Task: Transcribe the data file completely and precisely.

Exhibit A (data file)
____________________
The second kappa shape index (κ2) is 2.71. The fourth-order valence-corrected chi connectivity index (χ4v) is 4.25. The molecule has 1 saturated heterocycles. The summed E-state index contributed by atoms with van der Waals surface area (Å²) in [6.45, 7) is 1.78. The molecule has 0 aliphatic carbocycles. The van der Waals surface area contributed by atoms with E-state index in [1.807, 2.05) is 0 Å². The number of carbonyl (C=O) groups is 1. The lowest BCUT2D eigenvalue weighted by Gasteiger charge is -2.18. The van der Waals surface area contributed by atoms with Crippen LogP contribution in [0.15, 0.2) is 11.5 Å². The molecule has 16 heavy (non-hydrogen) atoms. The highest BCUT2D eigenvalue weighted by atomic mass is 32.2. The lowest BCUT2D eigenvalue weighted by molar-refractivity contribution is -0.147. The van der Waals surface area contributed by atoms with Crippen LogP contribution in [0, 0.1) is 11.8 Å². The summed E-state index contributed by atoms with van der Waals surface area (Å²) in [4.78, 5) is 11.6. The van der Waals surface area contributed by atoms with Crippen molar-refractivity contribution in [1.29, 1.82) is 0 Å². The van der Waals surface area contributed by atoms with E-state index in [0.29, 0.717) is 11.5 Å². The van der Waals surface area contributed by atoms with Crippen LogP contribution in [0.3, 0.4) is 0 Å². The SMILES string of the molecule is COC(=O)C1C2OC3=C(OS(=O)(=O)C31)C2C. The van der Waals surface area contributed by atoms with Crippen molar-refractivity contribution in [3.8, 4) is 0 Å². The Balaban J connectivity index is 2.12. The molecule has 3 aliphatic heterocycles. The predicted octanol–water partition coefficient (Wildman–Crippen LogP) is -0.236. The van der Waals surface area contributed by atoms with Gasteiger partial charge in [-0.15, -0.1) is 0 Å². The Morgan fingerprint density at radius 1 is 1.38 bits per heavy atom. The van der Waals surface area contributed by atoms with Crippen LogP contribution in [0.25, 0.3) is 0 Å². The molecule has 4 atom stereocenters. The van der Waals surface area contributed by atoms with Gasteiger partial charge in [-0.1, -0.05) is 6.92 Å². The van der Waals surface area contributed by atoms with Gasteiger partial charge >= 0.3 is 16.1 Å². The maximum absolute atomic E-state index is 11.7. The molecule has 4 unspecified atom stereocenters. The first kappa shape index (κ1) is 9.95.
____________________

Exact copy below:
The second kappa shape index (κ2) is 2.71. The fourth-order valence-corrected chi connectivity index (χ4v) is 4.25. The molecule has 1 saturated heterocycles. The summed E-state index contributed by atoms with van der Waals surface area (Å²) in [6.45, 7) is 1.78. The molecule has 0 aliphatic carbocycles. The van der Waals surface area contributed by atoms with E-state index in [1.807, 2.05) is 0 Å². The number of carbonyl (C=O) groups is 1. The lowest BCUT2D eigenvalue weighted by Gasteiger charge is -2.18. The van der Waals surface area contributed by atoms with Crippen LogP contribution in [0.15, 0.2) is 11.5 Å². The molecule has 16 heavy (non-hydrogen) atoms. The highest BCUT2D eigenvalue weighted by atomic mass is 32.2. The lowest BCUT2D eigenvalue weighted by molar-refractivity contribution is -0.147. The van der Waals surface area contributed by atoms with Crippen LogP contribution in [0, 0.1) is 11.8 Å². The summed E-state index contributed by atoms with van der Waals surface area (Å²) in [4.78, 5) is 11.6. The van der Waals surface area contributed by atoms with Crippen molar-refractivity contribution in [1.29, 1.82) is 0 Å². The van der Waals surface area contributed by atoms with E-state index in [0.29, 0.717) is 11.5 Å². The van der Waals surface area contributed by atoms with Crippen LogP contribution in [0.3, 0.4) is 0 Å². The SMILES string of the molecule is COC(=O)C1C2OC3=C(OS(=O)(=O)C31)C2C. The van der Waals surface area contributed by atoms with Crippen molar-refractivity contribution in [3.8, 4) is 0 Å². The Balaban J connectivity index is 2.12. The molecule has 3 aliphatic heterocycles. The predicted octanol–water partition coefficient (Wildman–Crippen LogP) is -0.236. The van der Waals surface area contributed by atoms with Gasteiger partial charge in [-0.15, -0.1) is 0 Å². The Morgan fingerprint density at radius 1 is 1.38 bits per heavy atom. The van der Waals surface area contributed by atoms with Crippen LogP contribution in [0.25, 0.3) is 0 Å². The molecule has 4 atom stereocenters. The van der Waals surface area contributed by atoms with Gasteiger partial charge in [-0.1, -0.05) is 6.92 Å². The van der Waals surface area contributed by atoms with Gasteiger partial charge >= 0.3 is 16.1 Å². The maximum absolute atomic E-state index is 11.7. The molecule has 4 unspecified atom stereocenters. The first kappa shape index (κ1) is 9.95.